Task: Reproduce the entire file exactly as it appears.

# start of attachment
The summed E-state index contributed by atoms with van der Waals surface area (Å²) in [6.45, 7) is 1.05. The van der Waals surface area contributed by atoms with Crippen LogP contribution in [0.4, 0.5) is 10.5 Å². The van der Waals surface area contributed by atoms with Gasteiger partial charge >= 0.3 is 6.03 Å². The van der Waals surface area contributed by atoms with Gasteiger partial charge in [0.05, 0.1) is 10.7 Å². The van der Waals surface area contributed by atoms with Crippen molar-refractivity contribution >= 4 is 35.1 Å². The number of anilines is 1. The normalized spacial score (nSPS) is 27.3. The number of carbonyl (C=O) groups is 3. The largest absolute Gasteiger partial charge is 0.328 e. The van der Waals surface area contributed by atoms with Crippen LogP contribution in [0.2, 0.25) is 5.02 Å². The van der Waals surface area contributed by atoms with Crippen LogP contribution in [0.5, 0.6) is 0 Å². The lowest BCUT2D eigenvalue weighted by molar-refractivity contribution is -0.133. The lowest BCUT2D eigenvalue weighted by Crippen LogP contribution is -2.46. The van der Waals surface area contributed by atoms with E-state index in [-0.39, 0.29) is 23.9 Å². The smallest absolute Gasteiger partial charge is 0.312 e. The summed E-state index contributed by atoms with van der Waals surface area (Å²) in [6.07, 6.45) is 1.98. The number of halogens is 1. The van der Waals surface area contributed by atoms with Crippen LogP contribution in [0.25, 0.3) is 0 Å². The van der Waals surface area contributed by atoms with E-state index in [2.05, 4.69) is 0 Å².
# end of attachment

The summed E-state index contributed by atoms with van der Waals surface area (Å²) in [6.45, 7) is 1.05. The van der Waals surface area contributed by atoms with Crippen LogP contribution in [0.4, 0.5) is 10.5 Å². The van der Waals surface area contributed by atoms with Gasteiger partial charge >= 0.3 is 6.03 Å². The van der Waals surface area contributed by atoms with Gasteiger partial charge in [0.05, 0.1) is 10.7 Å². The van der Waals surface area contributed by atoms with Crippen molar-refractivity contribution >= 4 is 35.1 Å². The number of anilines is 1. The normalized spacial score (nSPS) is 27.3. The number of carbonyl (C=O) groups is 3. The largest absolute Gasteiger partial charge is 0.328 e. The van der Waals surface area contributed by atoms with Crippen LogP contribution in [0.2, 0.25) is 5.02 Å². The van der Waals surface area contributed by atoms with Crippen LogP contribution in [0.5, 0.6) is 0 Å². The lowest BCUT2D eigenvalue weighted by molar-refractivity contribution is -0.133. The lowest BCUT2D eigenvalue weighted by Crippen LogP contribution is -2.46. The van der Waals surface area contributed by atoms with E-state index in [-0.39, 0.29) is 23.9 Å². The smallest absolute Gasteiger partial charge is 0.312 e. The summed E-state index contributed by atoms with van der Waals surface area (Å²) in [6.07, 6.45) is 1.98. The number of halogens is 1. The van der Waals surface area contributed by atoms with Crippen LogP contribution in [0.25, 0.3) is 0 Å². The van der Waals surface area contributed by atoms with E-state index in [2.05, 4.69) is 0 Å².